The bright, strong blue color in Heraldry is known in English as azure, and similarly in other European languages – azul in Spanish, azurro in Italian and azur in French. The word has its roots in the Arabic word lazura, also the source of the name of the precious stone lapis lazuli 4. Despite this, those heralds who liked to associate colours with jewels chose instead to describe blue as Sapphire. According to Wade, the use of this colour symbolises “Loyalty and Truth” 5.


The saltire is one the major ordinaries, large charges that occupy the whole of the field 6. Arguably one of the best uses of this device is that of the St. Andrews Cross, a white saltire on a blue background found on the Scottish flag. The saltire is obviously closely related to the Cross, and Wade in his work on Heraldic Symbology suggests additionally that it alludes to “Resolution”, whilst Guillim, an even more ancient writer, somewhat fancifully argues that it is awarded to those who have succesfully scaled the walls of towns! 7

For easy recognition of the items on a coat of arms, and hence the quick identification of the owner, bold simple shapes are best. Hence, simple geometric shapes are often used for this purpose 8xz`, and the crescent Is a typical example of this, and can appear in any of the main heraldic tinctures. Some common is this device that there are special names for its appearance in various orientations – whilst it lies normally with points upward, the decrescent points to the sinister side, and the increscent to the dexter 9. The allusion, obviously is to the shape of the moon in the sky (indeed, the French have a version “figuré” which includes a face!) and has been said to signify both “honour by the sovereign” and “hope of greater glory” 10.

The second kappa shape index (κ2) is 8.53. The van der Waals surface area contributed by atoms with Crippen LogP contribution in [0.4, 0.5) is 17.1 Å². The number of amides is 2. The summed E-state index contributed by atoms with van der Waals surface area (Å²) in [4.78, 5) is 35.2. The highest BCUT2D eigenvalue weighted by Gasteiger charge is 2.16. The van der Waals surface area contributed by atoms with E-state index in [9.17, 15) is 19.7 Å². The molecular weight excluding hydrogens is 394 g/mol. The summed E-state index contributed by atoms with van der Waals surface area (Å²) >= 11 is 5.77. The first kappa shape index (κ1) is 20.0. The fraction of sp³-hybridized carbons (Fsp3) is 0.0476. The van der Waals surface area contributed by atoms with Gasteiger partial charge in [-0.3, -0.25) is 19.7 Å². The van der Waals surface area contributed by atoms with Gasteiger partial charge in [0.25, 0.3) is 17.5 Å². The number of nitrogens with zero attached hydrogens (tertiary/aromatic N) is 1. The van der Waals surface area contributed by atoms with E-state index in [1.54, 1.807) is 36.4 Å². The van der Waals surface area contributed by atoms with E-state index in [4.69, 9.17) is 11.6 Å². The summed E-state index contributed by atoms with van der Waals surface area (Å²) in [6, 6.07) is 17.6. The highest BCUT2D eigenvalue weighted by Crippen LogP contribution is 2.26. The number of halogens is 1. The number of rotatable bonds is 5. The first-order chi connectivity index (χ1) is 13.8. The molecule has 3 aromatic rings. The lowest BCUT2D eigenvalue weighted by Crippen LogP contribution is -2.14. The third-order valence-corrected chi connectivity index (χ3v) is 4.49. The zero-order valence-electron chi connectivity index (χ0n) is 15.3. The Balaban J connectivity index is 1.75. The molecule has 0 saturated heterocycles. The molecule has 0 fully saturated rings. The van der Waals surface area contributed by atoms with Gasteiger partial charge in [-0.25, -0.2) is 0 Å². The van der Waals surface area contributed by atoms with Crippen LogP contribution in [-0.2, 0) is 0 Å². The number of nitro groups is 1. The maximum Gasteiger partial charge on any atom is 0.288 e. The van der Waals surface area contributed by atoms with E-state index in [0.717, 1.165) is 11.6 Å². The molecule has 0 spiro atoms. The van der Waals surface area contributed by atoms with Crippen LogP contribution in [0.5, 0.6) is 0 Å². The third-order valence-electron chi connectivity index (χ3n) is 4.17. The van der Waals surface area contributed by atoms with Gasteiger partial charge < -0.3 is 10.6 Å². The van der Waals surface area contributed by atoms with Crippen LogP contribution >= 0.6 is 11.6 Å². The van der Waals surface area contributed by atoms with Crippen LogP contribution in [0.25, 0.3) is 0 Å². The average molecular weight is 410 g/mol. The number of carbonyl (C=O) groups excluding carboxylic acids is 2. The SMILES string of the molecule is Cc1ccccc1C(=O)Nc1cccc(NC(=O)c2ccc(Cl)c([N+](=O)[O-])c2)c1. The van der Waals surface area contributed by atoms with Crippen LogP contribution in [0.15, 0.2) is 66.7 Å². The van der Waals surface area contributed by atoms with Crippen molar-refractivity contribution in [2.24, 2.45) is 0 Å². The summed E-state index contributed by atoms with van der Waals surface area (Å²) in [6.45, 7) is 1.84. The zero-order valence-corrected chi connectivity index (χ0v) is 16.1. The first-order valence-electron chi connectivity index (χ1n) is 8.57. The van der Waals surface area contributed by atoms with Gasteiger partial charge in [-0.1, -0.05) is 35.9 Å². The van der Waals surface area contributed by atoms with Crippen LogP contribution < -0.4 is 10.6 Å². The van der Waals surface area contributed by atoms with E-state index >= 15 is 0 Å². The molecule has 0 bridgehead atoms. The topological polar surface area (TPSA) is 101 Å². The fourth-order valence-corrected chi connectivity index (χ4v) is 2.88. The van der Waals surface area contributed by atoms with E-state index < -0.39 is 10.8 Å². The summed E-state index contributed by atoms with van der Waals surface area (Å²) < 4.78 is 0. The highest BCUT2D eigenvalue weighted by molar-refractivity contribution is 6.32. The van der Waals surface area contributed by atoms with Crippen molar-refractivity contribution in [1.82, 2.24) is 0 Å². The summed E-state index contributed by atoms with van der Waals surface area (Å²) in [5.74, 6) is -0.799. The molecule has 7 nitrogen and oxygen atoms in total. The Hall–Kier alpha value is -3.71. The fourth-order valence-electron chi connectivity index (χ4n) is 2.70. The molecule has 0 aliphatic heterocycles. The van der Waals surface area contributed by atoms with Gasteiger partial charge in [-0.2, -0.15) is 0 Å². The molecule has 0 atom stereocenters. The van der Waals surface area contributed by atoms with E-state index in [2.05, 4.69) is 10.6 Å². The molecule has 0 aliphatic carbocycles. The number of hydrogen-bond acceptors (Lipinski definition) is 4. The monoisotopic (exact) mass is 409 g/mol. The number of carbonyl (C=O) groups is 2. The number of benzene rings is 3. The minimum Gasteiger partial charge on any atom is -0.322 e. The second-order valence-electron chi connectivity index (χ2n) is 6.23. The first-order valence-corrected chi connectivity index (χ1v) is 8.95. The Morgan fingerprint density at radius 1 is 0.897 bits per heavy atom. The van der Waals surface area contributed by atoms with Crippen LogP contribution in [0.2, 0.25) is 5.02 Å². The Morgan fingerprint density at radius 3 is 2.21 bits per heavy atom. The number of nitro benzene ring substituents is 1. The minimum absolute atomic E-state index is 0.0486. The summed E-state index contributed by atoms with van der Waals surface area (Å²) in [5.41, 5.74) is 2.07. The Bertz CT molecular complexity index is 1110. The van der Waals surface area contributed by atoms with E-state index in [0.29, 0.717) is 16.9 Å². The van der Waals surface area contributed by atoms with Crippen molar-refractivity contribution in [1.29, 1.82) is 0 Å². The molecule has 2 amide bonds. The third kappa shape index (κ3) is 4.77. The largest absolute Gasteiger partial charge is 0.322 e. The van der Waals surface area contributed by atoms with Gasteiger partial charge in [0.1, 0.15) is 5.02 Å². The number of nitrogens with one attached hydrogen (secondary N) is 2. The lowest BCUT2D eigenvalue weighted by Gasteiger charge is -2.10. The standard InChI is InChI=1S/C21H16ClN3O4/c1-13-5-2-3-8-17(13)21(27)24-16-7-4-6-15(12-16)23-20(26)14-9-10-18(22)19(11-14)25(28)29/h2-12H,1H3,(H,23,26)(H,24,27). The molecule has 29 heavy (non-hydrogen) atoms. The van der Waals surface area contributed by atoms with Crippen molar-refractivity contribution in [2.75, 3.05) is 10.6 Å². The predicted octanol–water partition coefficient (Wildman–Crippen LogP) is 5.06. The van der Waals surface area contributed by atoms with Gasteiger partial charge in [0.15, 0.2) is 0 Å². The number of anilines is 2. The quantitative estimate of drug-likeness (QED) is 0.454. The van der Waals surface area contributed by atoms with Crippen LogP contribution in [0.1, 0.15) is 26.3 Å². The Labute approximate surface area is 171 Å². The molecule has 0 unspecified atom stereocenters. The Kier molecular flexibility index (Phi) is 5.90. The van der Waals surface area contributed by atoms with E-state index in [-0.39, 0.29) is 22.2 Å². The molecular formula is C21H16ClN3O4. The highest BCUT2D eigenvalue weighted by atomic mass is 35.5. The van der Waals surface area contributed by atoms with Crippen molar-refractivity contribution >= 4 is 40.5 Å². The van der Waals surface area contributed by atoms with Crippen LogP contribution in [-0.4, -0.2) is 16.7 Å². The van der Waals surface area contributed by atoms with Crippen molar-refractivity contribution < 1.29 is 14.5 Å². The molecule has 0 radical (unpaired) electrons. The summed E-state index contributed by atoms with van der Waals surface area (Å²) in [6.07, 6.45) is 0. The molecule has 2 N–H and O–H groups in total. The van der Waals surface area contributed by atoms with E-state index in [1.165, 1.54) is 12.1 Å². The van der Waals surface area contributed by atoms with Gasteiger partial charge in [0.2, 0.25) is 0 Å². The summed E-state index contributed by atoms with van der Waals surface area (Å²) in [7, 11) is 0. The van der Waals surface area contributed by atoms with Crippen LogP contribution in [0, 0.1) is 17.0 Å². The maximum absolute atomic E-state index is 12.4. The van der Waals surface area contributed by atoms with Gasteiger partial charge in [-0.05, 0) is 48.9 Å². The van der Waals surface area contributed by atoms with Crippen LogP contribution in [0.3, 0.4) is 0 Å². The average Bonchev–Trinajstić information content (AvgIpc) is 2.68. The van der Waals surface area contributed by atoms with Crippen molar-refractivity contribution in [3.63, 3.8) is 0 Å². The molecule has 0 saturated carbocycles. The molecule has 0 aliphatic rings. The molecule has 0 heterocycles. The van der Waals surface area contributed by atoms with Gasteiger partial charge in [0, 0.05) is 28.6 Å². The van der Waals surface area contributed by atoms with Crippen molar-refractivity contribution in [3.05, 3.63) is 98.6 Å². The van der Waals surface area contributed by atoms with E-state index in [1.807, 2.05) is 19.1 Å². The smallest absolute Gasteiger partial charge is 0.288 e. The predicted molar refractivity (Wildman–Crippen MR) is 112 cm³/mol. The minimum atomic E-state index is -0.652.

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  • 1 The Symbolisms of Heraldry, W. Cecil Wade, George Redway, London, 1898 P36
  • 2 Understanding Signs & Symbols – Heraldry, S. Oliver & G. Croton, Quantum, London, 2013, P53
  • 3 A Complete Guide to Heraldry, A.C. Fox-Davies, Bonanza (re-print of 1909 Edition), New York, 1978, P77
  • 4 A Glossary of Terms used in British Heraldry, J.H. Parker, Oxford, 1894, Entry:Azure
  • 5 The Symbolisms of Heraldry, W. Cecil Wade, George Redway, London, 1898 P36
  • 6 A Glossary of Terms used in British Heraldry, J.H. Parker, Oxford, 1894, Entry:Saltire
  • 7 A Display of Heraldry, J. Guillim, Blome, London, 1679, P63
  • 8 A Complete Guide to Heraldry, A.C. Fox-Davies, Bonanza (re-print of 1909 Edition), New York, 1978, P146
  • 9 A Glossary of Terms used in British Heraldry, J.H. Parker, Oxford, 1894, Entry:Moon
  • 10 The Symbolisms of Heraldry, W. Cecil Wade, George Redway, London, 1898 P106